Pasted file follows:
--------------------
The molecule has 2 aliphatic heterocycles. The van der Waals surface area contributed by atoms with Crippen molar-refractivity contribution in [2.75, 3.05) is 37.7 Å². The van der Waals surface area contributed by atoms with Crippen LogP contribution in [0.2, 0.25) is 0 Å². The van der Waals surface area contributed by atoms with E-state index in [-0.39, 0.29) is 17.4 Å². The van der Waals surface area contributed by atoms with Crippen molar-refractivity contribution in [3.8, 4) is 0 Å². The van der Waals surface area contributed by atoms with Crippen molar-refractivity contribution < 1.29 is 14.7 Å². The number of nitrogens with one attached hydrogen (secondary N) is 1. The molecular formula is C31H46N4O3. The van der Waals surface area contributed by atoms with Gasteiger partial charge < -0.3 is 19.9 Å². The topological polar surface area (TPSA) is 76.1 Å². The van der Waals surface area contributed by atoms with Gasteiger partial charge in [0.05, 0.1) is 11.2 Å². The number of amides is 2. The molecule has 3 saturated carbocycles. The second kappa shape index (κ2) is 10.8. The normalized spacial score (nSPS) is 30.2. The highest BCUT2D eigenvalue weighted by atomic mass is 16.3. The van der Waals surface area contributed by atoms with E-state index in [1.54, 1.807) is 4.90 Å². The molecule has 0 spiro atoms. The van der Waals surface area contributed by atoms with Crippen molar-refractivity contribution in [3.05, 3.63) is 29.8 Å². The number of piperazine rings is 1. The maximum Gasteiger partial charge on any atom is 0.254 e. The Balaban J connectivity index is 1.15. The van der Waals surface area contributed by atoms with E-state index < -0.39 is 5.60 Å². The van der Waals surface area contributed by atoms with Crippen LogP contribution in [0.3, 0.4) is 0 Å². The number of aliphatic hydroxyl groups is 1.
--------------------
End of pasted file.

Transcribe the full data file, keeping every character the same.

The molecule has 2 aliphatic heterocycles. The van der Waals surface area contributed by atoms with Crippen molar-refractivity contribution in [2.75, 3.05) is 37.7 Å². The van der Waals surface area contributed by atoms with Crippen LogP contribution in [0.2, 0.25) is 0 Å². The van der Waals surface area contributed by atoms with E-state index in [-0.39, 0.29) is 17.4 Å². The van der Waals surface area contributed by atoms with Crippen molar-refractivity contribution in [3.8, 4) is 0 Å². The van der Waals surface area contributed by atoms with Crippen molar-refractivity contribution < 1.29 is 14.7 Å². The number of nitrogens with one attached hydrogen (secondary N) is 1. The molecular formula is C31H46N4O3. The van der Waals surface area contributed by atoms with Gasteiger partial charge < -0.3 is 19.9 Å². The topological polar surface area (TPSA) is 76.1 Å². The van der Waals surface area contributed by atoms with Gasteiger partial charge in [0.05, 0.1) is 11.2 Å². The number of amides is 2. The molecule has 3 saturated carbocycles. The second kappa shape index (κ2) is 10.8. The normalized spacial score (nSPS) is 30.2. The highest BCUT2D eigenvalue weighted by atomic mass is 16.3. The van der Waals surface area contributed by atoms with E-state index in [1.54, 1.807) is 4.90 Å². The molecule has 0 spiro atoms. The van der Waals surface area contributed by atoms with Crippen molar-refractivity contribution in [3.05, 3.63) is 29.8 Å². The number of piperazine rings is 1. The maximum Gasteiger partial charge on any atom is 0.254 e. The Balaban J connectivity index is 1.15. The van der Waals surface area contributed by atoms with E-state index < -0.39 is 5.60 Å². The van der Waals surface area contributed by atoms with Crippen LogP contribution in [0.3, 0.4) is 0 Å². The number of aliphatic hydroxyl groups is 1.